Hell On Earth: Darkness and Light in Se7en (Fincher, 1995)

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Comparing the opening and ending scenes in David Fincher’s Se7en goes a long way toward understanding the film’s devastating combination of dark spaces, drowning ambient sound, and urban decay. Before Kyle Cooper’s fragmented credit sequence, Fincher introduces Det. William Sommerset (Morgan Freeman) preparing for another day in his cramped, dimly lit apartment. Sommerset washes dishes, carefully puts on a tie, lays out his professional essentials (badge, knife, wallet, pen), puts on his coat only before picking off a piece of lint, then calmly turns off a lamp. These actions are juxtaposed with continuous, droning noise from the city beyond, immediately establishing the space as an expanding, shifting, and uneasy environment. Fincher then cuts to a medium shot of a body laying face down in a pool of dark blood, the textures of the space flickering off sharp light consumed by overwhelming darkness. Another detective explains the “crime of passion” just committed, then Sommerset replies, “Yeah just look at all that passion on the wall.” Cynical professionalism incarnate. The rest of the film pits Sommerset’s numbness against Det. Mills’ (Brad Pitt) naive eagerness and this clash of ideologies builds to a staggering conclusion.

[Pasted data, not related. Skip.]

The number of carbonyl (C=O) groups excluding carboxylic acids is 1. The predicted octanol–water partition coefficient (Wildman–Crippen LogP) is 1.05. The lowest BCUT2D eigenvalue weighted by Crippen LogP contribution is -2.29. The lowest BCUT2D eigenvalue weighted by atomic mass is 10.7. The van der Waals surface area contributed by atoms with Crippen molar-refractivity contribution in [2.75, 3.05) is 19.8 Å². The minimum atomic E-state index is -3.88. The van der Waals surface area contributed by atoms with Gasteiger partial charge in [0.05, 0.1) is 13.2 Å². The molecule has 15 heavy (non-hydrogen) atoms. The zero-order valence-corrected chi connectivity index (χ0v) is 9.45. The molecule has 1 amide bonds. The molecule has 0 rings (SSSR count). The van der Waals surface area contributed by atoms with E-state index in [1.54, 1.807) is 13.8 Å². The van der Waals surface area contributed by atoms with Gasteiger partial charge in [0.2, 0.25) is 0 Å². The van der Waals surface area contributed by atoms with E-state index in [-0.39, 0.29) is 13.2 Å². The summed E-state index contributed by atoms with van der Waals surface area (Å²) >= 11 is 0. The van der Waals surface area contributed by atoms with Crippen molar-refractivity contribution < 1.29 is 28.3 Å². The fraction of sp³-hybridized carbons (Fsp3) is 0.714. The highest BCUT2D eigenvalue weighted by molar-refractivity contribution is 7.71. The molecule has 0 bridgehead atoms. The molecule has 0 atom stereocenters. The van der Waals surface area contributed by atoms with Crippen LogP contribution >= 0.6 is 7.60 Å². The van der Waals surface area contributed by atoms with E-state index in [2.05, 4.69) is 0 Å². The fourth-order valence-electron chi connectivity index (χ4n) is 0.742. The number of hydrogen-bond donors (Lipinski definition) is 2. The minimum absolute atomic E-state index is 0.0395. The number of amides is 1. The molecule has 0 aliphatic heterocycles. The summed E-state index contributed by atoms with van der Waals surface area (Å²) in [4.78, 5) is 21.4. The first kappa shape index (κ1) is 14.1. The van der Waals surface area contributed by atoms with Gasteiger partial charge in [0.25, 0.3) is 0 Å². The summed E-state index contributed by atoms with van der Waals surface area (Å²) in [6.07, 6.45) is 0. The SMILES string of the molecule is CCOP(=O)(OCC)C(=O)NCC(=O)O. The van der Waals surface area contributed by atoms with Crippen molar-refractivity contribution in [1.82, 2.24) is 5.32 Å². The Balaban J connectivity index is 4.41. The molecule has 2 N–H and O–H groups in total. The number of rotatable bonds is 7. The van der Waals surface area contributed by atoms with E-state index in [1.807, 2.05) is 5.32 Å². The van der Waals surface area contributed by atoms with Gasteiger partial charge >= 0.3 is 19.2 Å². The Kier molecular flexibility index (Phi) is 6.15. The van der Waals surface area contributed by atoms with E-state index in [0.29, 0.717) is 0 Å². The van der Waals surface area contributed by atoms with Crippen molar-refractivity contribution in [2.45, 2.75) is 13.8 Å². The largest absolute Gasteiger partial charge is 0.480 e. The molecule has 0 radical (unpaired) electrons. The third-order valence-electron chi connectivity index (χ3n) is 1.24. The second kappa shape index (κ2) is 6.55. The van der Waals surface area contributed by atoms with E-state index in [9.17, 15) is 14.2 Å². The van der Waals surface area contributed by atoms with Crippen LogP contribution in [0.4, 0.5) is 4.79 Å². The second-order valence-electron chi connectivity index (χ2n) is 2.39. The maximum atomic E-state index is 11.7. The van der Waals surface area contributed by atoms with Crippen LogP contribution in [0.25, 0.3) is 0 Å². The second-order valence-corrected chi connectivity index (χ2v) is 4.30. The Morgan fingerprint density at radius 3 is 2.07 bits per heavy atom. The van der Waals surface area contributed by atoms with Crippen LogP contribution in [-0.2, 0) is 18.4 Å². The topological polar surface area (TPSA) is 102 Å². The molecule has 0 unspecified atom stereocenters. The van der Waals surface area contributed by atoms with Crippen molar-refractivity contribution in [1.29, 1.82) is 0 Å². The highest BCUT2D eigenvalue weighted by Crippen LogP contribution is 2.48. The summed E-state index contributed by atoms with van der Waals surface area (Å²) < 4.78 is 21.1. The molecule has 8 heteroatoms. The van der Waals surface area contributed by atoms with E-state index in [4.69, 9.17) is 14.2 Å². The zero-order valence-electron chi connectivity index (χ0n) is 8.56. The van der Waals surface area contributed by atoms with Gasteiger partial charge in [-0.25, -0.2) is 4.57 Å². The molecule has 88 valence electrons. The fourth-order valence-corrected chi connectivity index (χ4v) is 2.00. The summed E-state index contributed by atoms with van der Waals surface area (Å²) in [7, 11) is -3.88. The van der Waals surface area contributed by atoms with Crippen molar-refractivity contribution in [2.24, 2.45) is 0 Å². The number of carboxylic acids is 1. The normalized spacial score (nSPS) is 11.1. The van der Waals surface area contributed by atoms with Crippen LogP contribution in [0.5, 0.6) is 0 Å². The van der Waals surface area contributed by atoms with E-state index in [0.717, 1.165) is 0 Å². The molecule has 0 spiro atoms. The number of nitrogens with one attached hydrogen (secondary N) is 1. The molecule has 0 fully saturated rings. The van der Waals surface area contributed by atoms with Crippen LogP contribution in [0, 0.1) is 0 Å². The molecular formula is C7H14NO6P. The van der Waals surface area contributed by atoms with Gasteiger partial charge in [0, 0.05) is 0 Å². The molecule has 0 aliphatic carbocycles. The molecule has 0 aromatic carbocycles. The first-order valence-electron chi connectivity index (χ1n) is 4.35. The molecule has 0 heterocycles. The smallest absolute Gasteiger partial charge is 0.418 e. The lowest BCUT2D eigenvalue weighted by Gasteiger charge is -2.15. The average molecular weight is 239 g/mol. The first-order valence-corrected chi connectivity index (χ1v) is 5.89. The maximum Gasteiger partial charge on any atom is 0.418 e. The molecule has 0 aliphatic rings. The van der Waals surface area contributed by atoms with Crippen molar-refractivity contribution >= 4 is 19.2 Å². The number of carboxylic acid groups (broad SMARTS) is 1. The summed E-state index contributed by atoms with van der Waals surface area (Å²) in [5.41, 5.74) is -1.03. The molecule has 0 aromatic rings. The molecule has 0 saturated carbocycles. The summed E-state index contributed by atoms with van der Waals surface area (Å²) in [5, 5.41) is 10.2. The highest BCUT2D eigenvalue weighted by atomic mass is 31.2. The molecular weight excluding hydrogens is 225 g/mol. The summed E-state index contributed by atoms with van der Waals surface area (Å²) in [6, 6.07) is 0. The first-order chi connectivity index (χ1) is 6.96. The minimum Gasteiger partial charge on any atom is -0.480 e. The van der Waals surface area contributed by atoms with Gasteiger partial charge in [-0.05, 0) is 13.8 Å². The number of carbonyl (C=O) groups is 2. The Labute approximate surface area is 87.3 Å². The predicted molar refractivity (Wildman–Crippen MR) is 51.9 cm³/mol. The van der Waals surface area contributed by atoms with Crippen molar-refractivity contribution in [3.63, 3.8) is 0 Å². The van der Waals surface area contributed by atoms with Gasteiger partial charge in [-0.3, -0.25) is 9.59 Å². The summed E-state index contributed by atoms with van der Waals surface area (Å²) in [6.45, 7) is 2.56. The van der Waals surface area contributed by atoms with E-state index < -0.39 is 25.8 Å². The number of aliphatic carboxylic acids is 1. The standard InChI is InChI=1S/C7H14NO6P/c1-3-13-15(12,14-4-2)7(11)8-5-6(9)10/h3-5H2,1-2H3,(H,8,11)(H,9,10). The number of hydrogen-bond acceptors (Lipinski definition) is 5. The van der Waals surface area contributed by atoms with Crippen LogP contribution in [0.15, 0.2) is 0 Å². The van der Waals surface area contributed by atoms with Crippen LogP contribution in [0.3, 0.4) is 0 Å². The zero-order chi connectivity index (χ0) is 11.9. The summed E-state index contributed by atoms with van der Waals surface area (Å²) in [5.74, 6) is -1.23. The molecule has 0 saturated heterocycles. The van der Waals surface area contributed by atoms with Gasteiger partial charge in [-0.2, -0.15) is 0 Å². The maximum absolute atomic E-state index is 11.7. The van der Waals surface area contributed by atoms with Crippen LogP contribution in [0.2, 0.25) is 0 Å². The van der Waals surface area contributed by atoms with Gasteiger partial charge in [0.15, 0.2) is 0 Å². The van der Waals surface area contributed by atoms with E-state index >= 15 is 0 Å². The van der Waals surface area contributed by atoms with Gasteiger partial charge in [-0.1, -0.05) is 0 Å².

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Passion and vengeance define the ending of Se7en as well, but Fincher stages the dramatic daylight finale in the middle of nowhere, an endless prairie of dead grass framed by distant mountains and dissected by dense telephone towers and wires. Instead of close-ups, Fincher’s favored shot throughout the film, wide angle images dominate, flooded with natural light and kinetic movement, often in the form of POV shots from the circling SWAT helicopter. Since Fincher’s goal is maximum tension and suspense, these shots quiver, jolt, and crush the camera’s eye-line. The sound design combines disjointed bursts of ambient noise with Howard Shore’s menacing requiem. In contrast to the dank and foul interiors of the film’s urban sprawl, these moments are even more horrific because their is no escape, no unsolved anomaly, no crazy uncertainty to distance the characters from the deadly reality. Even though light finally reveals the surface of John Doe’s plan, so much remains unexplained.

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So in the end, light and dark display different variations of hell on earth, completing John Doe’s “masterpiece” and the film’s narrative arc in a very unsettling way. Instinct destroys rational thought, and Mills inevitably succumbs to his own vision of heroism. Sommerset is left in limbo, watching his partner descend into the realm of madness, while John Doe gets off scot free with a bullet to the head. In the world of Se7en, we wait for those around us to get picked off by the evils of the earth, all the while selfishly hoping we aren’t next. The rain will never end, and so we helplessly watch in horror.

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